Spiky Ferrofluid Thrusters Can Move Satellites

Once launched into low-Earth orbit, a small satellite needs propulsion. Electrospray uses spiky, needle-like jets of fluid to push spacecraft. 

Brandon Jackson, a doctoral candidate in mechanical engineering at Michigan Tech, has created a new computational model of an electrospray thruster using ionic liquid ferrofluid—a promising technology for propelling small satellites through space. Specifically, Jackson looks at simulating the electrospray startup dynamics; in other words, what gives the ferrofluid its characteristic spikes.

He is the lead author of a recent article in Physics of Fluids, "Ionic Liquid Ferrofluid Interface Deformation and Spray Onset Under Electric and Magnetic Stresses."

Read the full story

Money Magazine Ranks Tech 6th in Nation in Early-Career Earnings

A new "Best Colleges" ranking published by Money magazine ranks Michigan Tech sixth in the nation among public universities for early career earnings of graduates. Tech grads' early career earnings averaged $63,400, compared to $46,931 nationally.

The percentage of Michigan Tech students receiving need-based aid was 50 percent, compared to 46 percent nationally. And the percentage of low-income Tech students who become upper-middle class is 47 percent.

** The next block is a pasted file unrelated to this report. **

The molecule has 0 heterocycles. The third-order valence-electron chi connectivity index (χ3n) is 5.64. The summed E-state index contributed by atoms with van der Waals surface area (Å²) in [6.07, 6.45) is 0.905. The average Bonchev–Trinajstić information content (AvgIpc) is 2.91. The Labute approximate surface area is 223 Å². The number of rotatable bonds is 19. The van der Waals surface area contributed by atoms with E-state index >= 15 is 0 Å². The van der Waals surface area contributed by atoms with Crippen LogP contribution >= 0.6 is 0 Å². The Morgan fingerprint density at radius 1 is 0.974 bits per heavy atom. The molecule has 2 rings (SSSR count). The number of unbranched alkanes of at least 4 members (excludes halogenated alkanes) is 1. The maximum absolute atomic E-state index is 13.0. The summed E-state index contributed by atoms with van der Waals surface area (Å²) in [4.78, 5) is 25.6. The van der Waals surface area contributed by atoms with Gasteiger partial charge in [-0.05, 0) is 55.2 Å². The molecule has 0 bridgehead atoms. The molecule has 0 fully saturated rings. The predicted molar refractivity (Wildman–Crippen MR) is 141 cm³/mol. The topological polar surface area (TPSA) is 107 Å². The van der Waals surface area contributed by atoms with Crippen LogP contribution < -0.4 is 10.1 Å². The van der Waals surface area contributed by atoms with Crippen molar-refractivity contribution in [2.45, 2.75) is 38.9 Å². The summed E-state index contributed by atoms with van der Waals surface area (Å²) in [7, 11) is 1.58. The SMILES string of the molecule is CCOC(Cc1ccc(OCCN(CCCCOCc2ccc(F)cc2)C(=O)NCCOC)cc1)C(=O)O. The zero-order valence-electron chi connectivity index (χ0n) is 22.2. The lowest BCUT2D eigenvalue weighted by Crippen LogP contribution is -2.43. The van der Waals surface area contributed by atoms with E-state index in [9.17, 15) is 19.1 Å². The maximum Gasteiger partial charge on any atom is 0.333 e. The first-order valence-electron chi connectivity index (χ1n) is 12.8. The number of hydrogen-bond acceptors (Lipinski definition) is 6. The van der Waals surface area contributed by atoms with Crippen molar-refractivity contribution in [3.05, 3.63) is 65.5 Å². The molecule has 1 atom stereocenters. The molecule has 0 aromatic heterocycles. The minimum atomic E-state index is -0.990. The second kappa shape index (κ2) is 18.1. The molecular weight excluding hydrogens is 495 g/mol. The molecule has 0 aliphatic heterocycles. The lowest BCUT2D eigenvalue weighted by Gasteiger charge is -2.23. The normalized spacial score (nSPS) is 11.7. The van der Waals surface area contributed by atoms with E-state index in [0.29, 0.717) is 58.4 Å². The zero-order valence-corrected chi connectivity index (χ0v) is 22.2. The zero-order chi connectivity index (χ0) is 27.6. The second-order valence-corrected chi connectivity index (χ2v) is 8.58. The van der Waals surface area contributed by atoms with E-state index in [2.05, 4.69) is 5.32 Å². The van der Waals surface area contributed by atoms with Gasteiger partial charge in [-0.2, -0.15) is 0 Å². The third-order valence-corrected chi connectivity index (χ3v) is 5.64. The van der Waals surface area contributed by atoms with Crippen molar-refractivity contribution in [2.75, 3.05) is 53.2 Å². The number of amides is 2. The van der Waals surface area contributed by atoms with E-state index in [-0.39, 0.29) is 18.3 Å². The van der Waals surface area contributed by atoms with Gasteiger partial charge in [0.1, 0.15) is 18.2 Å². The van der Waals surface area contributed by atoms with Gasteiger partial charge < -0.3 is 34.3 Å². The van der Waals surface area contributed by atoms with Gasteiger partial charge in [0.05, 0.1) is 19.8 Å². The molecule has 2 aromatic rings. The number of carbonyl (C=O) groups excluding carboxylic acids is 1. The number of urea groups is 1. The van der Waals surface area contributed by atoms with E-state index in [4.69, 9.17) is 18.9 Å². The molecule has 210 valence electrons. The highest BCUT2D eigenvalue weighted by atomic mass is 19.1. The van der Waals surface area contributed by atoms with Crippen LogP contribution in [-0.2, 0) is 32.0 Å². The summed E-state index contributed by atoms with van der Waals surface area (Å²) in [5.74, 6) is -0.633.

MTRAC Funding Review at Tech Tomorrow

The external oversight committee of the Michigan Translational Research and Commercialization (MTRAC) program in applied advanced materials will meet at Michigan Tech tomorrow afternoon (July 13) to consider the projects of three finalists for funding.

The oversight committee includes several venture capital managers as well as field experts with a wide range of experience in materials science. This is the first year of Michigan Tech's operation as a statewide hub for applied advanced materials.

Earlier this year, Tech joined the MTRAC Life Sciences Hub at UM Medical School, Michigan State University and the University of Michigan College of Engineering as statewide MTRAC hubs designed to accelerate the commercialization of university research.

The program is open to state research universities, non-profit research institutes and hospitals. In February, Craig Friedrich (MEEM), in collaboration with Beaumont Hospital and Nanovation Partners, LLC, was awarded $183,672 by the MTRAC Life Sciences Hub at UM Medical School program to pursue commercialization of the application of TiO2 nanotubes to the surface of titanium medical implants

At tomorrow's committee meeting, Muhammad Rabnawaz from Michigan State's School of Packaging will present his research on renewable polycarbonates. Travis Thompson from UM's Mechanical Engineering Department will present work on solid-state battery scale-up, and Guangzhao Mao, Wayne State University's Chemical Engineering Department will present her research on organic nanowire gas sensors.